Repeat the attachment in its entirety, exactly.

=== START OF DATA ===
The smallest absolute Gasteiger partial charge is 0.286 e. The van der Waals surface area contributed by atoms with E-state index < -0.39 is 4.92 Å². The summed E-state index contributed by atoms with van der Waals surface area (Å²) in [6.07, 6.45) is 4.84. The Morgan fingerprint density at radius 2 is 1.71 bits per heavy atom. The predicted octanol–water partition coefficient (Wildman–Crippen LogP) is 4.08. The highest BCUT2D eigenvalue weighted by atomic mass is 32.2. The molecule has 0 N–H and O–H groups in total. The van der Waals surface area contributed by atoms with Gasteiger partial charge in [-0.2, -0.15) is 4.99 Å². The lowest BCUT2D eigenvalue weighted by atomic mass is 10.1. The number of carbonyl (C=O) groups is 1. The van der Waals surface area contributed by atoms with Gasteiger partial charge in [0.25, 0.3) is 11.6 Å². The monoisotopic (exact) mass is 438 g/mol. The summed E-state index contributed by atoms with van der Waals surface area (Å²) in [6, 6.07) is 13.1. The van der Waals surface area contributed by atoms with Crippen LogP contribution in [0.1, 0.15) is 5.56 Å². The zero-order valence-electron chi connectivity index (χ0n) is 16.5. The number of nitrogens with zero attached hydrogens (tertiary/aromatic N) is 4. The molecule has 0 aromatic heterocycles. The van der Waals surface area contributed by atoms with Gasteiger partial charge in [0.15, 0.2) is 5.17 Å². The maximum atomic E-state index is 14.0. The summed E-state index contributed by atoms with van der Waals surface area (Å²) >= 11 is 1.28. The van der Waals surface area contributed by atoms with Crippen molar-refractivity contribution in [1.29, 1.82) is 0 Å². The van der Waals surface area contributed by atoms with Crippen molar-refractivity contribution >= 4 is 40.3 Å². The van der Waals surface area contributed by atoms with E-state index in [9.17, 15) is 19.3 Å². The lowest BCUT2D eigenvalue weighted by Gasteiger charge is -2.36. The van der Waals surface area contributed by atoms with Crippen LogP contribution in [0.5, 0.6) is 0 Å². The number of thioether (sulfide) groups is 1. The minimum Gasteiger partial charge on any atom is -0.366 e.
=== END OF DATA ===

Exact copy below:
The smallest absolute Gasteiger partial charge is 0.286 e. The van der Waals surface area contributed by atoms with E-state index < -0.39 is 4.92 Å². The summed E-state index contributed by atoms with van der Waals surface area (Å²) in [6.07, 6.45) is 4.84. The Morgan fingerprint density at radius 2 is 1.71 bits per heavy atom. The predicted octanol–water partition coefficient (Wildman–Crippen LogP) is 4.08. The highest BCUT2D eigenvalue weighted by atomic mass is 32.2. The molecule has 0 N–H and O–H groups in total. The van der Waals surface area contributed by atoms with Gasteiger partial charge in [-0.2, -0.15) is 4.99 Å². The lowest BCUT2D eigenvalue weighted by atomic mass is 10.1. The number of carbonyl (C=O) groups is 1. The van der Waals surface area contributed by atoms with Gasteiger partial charge in [0.25, 0.3) is 11.6 Å². The monoisotopic (exact) mass is 438 g/mol. The summed E-state index contributed by atoms with van der Waals surface area (Å²) in [6, 6.07) is 13.1. The van der Waals surface area contributed by atoms with Crippen LogP contribution in [0.1, 0.15) is 5.56 Å². The zero-order valence-electron chi connectivity index (χ0n) is 16.5. The number of nitrogens with zero attached hydrogens (tertiary/aromatic N) is 4. The molecule has 0 aromatic heterocycles. The van der Waals surface area contributed by atoms with Gasteiger partial charge in [0.15, 0.2) is 5.17 Å². The maximum atomic E-state index is 14.0. The summed E-state index contributed by atoms with van der Waals surface area (Å²) >= 11 is 1.28. The van der Waals surface area contributed by atoms with Crippen molar-refractivity contribution in [1.29, 1.82) is 0 Å². The van der Waals surface area contributed by atoms with Crippen molar-refractivity contribution >= 4 is 40.3 Å². The van der Waals surface area contributed by atoms with E-state index in [9.17, 15) is 19.3 Å². The lowest BCUT2D eigenvalue weighted by Gasteiger charge is -2.36. The van der Waals surface area contributed by atoms with Crippen LogP contribution in [0.5, 0.6) is 0 Å². The number of thioether (sulfide) groups is 1. The minimum Gasteiger partial charge on any atom is -0.366 e.